When it’s cold outside, modern humans don a sweater to ward off the chill. But how and when early humans began to develop an ability to cope with different climates has been a great puzzle in the study of human evolution. The answer is important because it suggests when early humans were able to migrate out of tropical Africa and settle all corners of the globe.
Archive for September, 2001
Scientists have discovered what may be the ideal partner for a game of charades: A long-armed octopus that mimics poisonous creatures of the sea to avoid its predators.
The clever creature is a brown octopus about two feet (60 centimeters) long that slithers along the muddy bottom of shallow, tropical estuaries where rivers spill into the sea. It was discovered so recently that it still doesn’t have a scientific name, but scientists are intrigued by its uncanny ability to impersonate lion fish, soles, and banded sea snakes.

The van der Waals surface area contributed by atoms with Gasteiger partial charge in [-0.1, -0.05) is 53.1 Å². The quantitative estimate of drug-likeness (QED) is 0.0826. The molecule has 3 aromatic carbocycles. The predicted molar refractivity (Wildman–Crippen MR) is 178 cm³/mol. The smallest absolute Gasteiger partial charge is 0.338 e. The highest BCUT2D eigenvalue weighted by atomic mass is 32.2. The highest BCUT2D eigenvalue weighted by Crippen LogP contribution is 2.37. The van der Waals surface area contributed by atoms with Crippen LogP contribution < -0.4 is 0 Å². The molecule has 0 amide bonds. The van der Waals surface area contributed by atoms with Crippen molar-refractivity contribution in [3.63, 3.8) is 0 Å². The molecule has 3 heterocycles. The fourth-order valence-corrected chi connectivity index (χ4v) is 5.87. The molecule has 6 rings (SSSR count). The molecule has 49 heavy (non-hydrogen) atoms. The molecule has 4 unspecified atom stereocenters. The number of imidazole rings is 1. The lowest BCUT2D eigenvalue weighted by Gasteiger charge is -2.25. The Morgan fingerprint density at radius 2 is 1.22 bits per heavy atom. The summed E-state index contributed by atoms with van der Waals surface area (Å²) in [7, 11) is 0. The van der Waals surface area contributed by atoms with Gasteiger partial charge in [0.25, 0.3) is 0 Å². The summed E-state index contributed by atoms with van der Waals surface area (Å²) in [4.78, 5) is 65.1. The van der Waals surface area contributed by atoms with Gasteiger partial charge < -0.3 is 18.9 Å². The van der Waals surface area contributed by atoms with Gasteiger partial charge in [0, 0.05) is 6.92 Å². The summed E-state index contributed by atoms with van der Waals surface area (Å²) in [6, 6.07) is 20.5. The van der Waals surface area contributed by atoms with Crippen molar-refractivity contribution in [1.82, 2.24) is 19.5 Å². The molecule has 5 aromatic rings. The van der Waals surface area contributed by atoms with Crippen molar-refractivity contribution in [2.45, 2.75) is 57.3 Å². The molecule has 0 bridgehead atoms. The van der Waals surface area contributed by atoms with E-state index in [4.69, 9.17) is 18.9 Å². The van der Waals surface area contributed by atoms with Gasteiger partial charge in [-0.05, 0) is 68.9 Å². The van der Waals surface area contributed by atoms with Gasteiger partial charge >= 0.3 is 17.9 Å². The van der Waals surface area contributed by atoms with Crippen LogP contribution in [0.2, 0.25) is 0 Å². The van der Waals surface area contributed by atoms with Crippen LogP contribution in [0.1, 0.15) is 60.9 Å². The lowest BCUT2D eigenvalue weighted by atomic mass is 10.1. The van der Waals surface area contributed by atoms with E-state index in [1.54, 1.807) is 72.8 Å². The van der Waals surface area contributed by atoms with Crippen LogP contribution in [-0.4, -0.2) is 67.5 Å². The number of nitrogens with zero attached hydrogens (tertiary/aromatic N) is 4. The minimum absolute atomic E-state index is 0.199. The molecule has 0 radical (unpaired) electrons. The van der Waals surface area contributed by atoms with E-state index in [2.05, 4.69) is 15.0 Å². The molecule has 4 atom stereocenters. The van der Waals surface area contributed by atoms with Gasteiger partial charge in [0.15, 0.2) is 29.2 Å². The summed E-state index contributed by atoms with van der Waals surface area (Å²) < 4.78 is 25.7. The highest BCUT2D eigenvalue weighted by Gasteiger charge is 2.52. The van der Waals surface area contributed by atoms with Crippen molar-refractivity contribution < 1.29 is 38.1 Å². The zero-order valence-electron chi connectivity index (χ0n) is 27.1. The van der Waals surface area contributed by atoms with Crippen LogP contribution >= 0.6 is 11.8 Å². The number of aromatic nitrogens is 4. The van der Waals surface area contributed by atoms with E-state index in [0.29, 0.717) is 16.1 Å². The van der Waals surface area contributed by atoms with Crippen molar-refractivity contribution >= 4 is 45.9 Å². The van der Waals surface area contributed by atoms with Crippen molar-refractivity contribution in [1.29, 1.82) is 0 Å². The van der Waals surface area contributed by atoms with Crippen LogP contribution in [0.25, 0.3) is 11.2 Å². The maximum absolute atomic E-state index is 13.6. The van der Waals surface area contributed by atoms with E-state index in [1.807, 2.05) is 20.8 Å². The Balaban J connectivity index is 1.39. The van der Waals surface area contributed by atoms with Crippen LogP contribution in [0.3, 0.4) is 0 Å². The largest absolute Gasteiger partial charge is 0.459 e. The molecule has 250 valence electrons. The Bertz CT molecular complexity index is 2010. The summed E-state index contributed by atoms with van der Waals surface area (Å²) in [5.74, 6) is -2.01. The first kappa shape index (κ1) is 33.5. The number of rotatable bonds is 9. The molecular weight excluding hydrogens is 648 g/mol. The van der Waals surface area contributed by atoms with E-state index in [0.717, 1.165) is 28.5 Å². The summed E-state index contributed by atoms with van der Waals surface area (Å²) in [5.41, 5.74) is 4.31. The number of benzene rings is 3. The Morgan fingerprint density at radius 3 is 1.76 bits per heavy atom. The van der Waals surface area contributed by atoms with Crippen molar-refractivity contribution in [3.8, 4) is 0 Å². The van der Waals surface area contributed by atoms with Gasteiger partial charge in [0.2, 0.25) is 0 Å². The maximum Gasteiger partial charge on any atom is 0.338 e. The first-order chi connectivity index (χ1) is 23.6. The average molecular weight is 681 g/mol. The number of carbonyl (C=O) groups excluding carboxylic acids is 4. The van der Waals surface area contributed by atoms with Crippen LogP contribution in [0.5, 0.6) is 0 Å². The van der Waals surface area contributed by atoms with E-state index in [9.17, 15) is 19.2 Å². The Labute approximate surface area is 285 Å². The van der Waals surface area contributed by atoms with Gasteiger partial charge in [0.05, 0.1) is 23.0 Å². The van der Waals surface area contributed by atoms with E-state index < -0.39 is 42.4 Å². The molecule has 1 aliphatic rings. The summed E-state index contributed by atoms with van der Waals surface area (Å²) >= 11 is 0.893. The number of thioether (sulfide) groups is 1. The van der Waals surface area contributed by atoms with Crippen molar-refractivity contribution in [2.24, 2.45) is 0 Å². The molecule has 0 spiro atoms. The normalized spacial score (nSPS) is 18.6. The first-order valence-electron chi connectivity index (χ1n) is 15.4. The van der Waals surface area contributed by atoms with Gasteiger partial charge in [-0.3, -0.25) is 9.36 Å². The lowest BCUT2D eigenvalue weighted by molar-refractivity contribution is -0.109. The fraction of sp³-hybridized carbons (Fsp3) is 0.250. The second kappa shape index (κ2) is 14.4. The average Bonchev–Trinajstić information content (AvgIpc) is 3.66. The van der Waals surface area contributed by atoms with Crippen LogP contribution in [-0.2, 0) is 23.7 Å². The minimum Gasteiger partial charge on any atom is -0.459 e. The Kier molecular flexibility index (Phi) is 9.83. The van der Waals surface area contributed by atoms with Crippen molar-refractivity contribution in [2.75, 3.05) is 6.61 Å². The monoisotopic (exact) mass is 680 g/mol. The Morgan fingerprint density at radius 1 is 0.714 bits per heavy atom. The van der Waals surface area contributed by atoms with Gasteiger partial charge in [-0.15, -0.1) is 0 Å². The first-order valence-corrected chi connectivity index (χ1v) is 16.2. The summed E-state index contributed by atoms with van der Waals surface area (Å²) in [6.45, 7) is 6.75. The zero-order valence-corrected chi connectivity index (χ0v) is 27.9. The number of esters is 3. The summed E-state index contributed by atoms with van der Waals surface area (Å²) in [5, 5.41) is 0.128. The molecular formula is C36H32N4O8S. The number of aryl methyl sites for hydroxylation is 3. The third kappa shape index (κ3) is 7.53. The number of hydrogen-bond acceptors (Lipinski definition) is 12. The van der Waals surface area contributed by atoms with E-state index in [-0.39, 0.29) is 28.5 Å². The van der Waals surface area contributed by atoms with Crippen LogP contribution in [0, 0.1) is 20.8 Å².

An octopus may get some mileage out of the excuse “I can’t help it, my arm has a mind of its own,” as it goes for an extra sea morsel—at least more than can a human who reaches too often into the cookie jar. Neither, however, can lay full blame for their greed on their appendages.
For humans, the brain inside the human skull, the same brain that sees the cookie and wants to eat it, controls the reach into the cookie jar. Octopus arms, on the other hand, really do have a mind of their own, according to research reported in the September 7 issue of Science.
It’s not hard to advocate ecotourism—loosely defined as a form of travel that protects an area of the natural world while enabling the local people to preserve their culture and meet their daily needs.
The hard part is making ecotourism work.